Burra Lotjpa Dunguludja (AJA4) Principles for ways of working
All AJA4 actions are expected to adhere to the following principles developed by Koori Caucus through their work on self-determination in the justice system:
- Prioritise Self-Determination: Always strive to transfer power, decision-making and resources to the Aboriginal community.
- Support cultural strengthening: Enhance positive connections to family, community, and kin to build resilience to setbacks and develop strategies for dealing with hardships.
- Be strengths-based: Respect and honour the strengths and resilience of Aboriginal people, families and communities and build upon these.
- Be trauma-informed: Employ healing approaches which seek to understand and respond to trauma and its impact on individuals, families, and communities.
- Be restorative: Aim for the restoration of victims, offenders and communities and repair the harm resulting from the crime, including harm to relationships.
- Use therapeutic approaches: Recognise that at all stages of involvement with the justice system there is potential to make a positive impact on a person’s life.
- Respond to context: Recognise and adapt to meet the specific needs and circumstances of people, families, and communities.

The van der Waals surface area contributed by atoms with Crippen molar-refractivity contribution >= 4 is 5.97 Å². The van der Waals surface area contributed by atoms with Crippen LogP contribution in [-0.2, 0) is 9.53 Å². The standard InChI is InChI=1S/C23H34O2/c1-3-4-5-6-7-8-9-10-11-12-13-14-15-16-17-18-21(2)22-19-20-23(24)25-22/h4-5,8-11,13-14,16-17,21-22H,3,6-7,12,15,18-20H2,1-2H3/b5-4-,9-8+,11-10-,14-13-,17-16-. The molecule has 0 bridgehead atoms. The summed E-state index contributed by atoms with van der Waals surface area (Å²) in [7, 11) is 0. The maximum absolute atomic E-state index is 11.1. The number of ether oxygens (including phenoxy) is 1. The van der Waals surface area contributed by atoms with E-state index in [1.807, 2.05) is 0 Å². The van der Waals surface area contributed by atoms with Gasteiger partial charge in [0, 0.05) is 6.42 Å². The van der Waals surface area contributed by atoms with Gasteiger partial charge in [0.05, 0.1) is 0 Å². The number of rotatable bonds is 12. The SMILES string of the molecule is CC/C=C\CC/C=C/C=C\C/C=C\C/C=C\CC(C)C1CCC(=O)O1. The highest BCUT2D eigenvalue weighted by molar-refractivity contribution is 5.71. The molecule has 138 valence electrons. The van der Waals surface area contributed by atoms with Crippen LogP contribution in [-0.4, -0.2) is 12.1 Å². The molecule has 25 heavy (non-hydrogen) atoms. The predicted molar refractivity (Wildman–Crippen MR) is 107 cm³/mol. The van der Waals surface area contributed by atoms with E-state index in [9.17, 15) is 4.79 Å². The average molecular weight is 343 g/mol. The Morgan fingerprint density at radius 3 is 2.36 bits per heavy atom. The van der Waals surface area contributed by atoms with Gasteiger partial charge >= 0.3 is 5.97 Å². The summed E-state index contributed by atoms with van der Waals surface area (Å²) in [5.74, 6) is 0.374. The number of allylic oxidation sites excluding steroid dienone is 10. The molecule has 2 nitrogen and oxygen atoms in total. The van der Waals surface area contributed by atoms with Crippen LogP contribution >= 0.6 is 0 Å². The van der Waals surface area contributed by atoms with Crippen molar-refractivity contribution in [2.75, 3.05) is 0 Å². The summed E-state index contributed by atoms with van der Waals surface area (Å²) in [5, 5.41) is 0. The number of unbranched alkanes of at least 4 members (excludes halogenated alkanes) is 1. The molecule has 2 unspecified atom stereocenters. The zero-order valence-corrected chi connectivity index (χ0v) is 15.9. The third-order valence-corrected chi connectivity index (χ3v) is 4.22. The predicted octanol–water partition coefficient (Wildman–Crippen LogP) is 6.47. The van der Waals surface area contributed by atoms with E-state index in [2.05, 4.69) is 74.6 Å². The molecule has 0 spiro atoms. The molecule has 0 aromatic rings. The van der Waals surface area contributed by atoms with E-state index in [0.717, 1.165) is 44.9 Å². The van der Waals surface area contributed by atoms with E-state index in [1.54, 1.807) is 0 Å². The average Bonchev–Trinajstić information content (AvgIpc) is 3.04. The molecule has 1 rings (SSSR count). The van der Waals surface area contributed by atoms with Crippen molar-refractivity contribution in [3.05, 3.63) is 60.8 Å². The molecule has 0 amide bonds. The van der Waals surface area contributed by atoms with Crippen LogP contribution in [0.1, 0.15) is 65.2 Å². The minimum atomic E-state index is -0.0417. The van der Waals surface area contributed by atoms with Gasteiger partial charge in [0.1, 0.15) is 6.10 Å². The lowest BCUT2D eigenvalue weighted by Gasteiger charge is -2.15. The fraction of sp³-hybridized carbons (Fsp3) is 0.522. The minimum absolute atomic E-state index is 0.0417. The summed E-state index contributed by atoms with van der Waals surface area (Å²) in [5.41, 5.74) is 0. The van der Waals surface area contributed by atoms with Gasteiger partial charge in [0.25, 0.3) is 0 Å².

- Be holistic: Address the interrelated risk factors for offending in a holistic manner, such as substance abuse, housing, and unemployment.
- Protect cultural rights: Respect the distinct and unique rights of Aboriginal people.
- Address unconscious bias: Identify and respond to systemic racism and discrimination that persists in the justice system.
Burra Lotjpa Dunguludja (AJA4) Partnership principles
The partners to this Agreement are committed to:
- Self-determination for Aboriginal peoples.
- Developing long-term sustainable relationships based on trust.
- Respecting Aboriginal knowledge, history, lived experience and connections to community and country.
- Shared responsibility and accountability for outcomes and actions.
- Redressing structures, relationships and outcomes that are unequal, racist and/or discriminatory.
- Recognising Aboriginal cultural rights, protocols, principles, ethics and standards.
- Working differently with Aboriginal peoples, recognising that mainstream approaches are frequently not the most appropriate or effective.
- Collaborating with community to co-design services to achieve collective impact. (Using a self-determination approach means that government does not have exclusive ownership of issues).
- Aim to improve long-term well-being for Aboriginal children, families and communities.
- The RCIADIC principles of arrest and imprisonment as sanctions of last resort.